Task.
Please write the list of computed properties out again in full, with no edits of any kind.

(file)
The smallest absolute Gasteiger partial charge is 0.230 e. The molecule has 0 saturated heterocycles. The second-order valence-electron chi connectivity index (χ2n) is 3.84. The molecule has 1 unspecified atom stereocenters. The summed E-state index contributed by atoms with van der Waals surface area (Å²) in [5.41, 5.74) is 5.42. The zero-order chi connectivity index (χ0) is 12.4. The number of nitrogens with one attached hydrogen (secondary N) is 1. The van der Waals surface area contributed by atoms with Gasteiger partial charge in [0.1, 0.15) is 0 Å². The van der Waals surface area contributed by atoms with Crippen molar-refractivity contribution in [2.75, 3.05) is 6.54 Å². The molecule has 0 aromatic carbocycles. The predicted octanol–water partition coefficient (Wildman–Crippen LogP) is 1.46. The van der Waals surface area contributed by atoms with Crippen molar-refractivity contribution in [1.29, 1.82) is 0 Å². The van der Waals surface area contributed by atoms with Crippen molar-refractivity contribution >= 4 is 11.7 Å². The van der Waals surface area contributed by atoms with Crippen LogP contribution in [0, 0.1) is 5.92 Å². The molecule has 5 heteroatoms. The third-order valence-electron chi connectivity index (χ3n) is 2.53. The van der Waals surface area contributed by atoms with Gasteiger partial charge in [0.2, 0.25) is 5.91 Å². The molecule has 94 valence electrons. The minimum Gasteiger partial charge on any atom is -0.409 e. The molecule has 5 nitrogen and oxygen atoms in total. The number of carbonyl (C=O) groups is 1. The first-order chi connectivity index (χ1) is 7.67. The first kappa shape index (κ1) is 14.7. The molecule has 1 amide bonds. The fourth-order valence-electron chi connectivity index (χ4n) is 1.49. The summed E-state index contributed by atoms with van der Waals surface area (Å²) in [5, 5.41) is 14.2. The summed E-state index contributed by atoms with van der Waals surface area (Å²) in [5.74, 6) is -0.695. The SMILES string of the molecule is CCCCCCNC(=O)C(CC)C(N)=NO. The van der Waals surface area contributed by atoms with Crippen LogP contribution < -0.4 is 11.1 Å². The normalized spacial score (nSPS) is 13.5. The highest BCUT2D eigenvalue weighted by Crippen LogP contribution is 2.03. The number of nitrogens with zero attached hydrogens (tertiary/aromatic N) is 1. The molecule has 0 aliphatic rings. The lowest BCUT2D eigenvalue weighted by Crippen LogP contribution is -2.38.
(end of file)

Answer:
The smallest absolute Gasteiger partial charge is 0.230 e. The molecule has 0 saturated heterocycles. The second-order valence-electron chi connectivity index (χ2n) is 3.84. The molecule has 1 unspecified atom stereocenters. The summed E-state index contributed by atoms with van der Waals surface area (Å²) in [5.41, 5.74) is 5.42. The zero-order chi connectivity index (χ0) is 12.4. The number of nitrogens with one attached hydrogen (secondary N) is 1. The van der Waals surface area contributed by atoms with Gasteiger partial charge in [0.1, 0.15) is 0 Å². The van der Waals surface area contributed by atoms with Crippen molar-refractivity contribution in [2.75, 3.05) is 6.54 Å². The molecule has 0 aromatic carbocycles. The predicted octanol–water partition coefficient (Wildman–Crippen LogP) is 1.46. The van der Waals surface area contributed by atoms with Crippen molar-refractivity contribution in [1.29, 1.82) is 0 Å². The van der Waals surface area contributed by atoms with Crippen molar-refractivity contribution >= 4 is 11.7 Å². The van der Waals surface area contributed by atoms with Crippen LogP contribution in [0, 0.1) is 5.92 Å². The molecule has 5 heteroatoms. The third-order valence-electron chi connectivity index (χ3n) is 2.53. The van der Waals surface area contributed by atoms with Gasteiger partial charge in [0.2, 0.25) is 5.91 Å². The molecule has 94 valence electrons. The minimum Gasteiger partial charge on any atom is -0.409 e. The molecule has 5 nitrogen and oxygen atoms in total. The number of carbonyl (C=O) groups is 1. The first-order chi connectivity index (χ1) is 7.67. The first kappa shape index (κ1) is 14.7. The molecule has 1 amide bonds. The fourth-order valence-electron chi connectivity index (χ4n) is 1.49. The summed E-state index contributed by atoms with van der Waals surface area (Å²) in [5, 5.41) is 14.2. The summed E-state index contributed by atoms with van der Waals surface area (Å²) in [5.74, 6) is -0.695. The SMILES string of the molecule is CCCCCCNC(=O)C(CC)C(N)=NO. The van der Waals surface area contributed by atoms with Crippen LogP contribution < -0.4 is 11.1 Å². The normalized spacial score (nSPS) is 13.5. The highest BCUT2D eigenvalue weighted by Crippen LogP contribution is 2.03. The number of nitrogens with zero attached hydrogens (tertiary/aromatic N) is 1. The molecule has 0 aliphatic rings. The lowest BCUT2D eigenvalue weighted by Crippen LogP contribution is -2.38.